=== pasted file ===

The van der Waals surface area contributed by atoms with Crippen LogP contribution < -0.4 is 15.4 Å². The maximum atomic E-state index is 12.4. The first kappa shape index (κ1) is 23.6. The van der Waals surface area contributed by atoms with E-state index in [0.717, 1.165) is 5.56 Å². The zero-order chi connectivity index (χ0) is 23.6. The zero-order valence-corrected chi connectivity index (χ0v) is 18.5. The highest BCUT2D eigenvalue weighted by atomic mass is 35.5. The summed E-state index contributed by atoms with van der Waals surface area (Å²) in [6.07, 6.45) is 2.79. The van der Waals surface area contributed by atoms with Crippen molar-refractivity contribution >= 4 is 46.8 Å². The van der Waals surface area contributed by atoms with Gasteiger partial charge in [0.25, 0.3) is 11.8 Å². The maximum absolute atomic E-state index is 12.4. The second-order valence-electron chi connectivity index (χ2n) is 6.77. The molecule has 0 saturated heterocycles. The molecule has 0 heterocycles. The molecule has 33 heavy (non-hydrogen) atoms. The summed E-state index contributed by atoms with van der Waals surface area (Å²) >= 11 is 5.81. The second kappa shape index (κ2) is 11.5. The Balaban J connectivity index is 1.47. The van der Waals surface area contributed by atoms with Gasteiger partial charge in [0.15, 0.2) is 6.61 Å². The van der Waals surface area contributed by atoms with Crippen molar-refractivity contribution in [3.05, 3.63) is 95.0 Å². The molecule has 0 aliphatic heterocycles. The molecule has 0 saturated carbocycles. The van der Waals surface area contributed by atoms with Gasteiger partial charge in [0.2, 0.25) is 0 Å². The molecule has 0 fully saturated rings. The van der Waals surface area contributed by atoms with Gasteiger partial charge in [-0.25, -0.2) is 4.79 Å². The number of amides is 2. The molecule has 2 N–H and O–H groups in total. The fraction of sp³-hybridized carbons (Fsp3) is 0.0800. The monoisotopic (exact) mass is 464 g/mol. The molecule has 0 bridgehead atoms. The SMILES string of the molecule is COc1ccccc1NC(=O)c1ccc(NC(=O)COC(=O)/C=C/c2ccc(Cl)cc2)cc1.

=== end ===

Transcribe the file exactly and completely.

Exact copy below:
The van der Waals surface area contributed by atoms with Crippen LogP contribution < -0.4 is 15.4 Å². The maximum atomic E-state index is 12.4. The first kappa shape index (κ1) is 23.6. The van der Waals surface area contributed by atoms with E-state index in [0.717, 1.165) is 5.56 Å². The zero-order chi connectivity index (χ0) is 23.6. The zero-order valence-corrected chi connectivity index (χ0v) is 18.5. The highest BCUT2D eigenvalue weighted by atomic mass is 35.5. The summed E-state index contributed by atoms with van der Waals surface area (Å²) in [6.07, 6.45) is 2.79. The van der Waals surface area contributed by atoms with Crippen molar-refractivity contribution >= 4 is 46.8 Å². The van der Waals surface area contributed by atoms with Gasteiger partial charge in [0.25, 0.3) is 11.8 Å². The maximum absolute atomic E-state index is 12.4. The second-order valence-electron chi connectivity index (χ2n) is 6.77. The molecule has 0 saturated heterocycles. The molecule has 0 heterocycles. The molecule has 33 heavy (non-hydrogen) atoms. The summed E-state index contributed by atoms with van der Waals surface area (Å²) >= 11 is 5.81. The second kappa shape index (κ2) is 11.5. The Balaban J connectivity index is 1.47. The van der Waals surface area contributed by atoms with Gasteiger partial charge in [0.15, 0.2) is 6.61 Å². The van der Waals surface area contributed by atoms with Crippen molar-refractivity contribution in [3.05, 3.63) is 95.0 Å². The molecule has 0 aliphatic heterocycles. The molecule has 0 saturated carbocycles. The van der Waals surface area contributed by atoms with Gasteiger partial charge in [0.2, 0.25) is 0 Å². The molecule has 0 fully saturated rings. The van der Waals surface area contributed by atoms with Gasteiger partial charge in [-0.25, -0.2) is 4.79 Å². The number of amides is 2. The molecule has 2 N–H and O–H groups in total. The fraction of sp³-hybridized carbons (Fsp3) is 0.0800. The monoisotopic (exact) mass is 464 g/mol. The molecule has 0 bridgehead atoms. The SMILES string of the molecule is COc1ccccc1NC(=O)c1ccc(NC(=O)COC(=O)/C=C/c2ccc(Cl)cc2)cc1.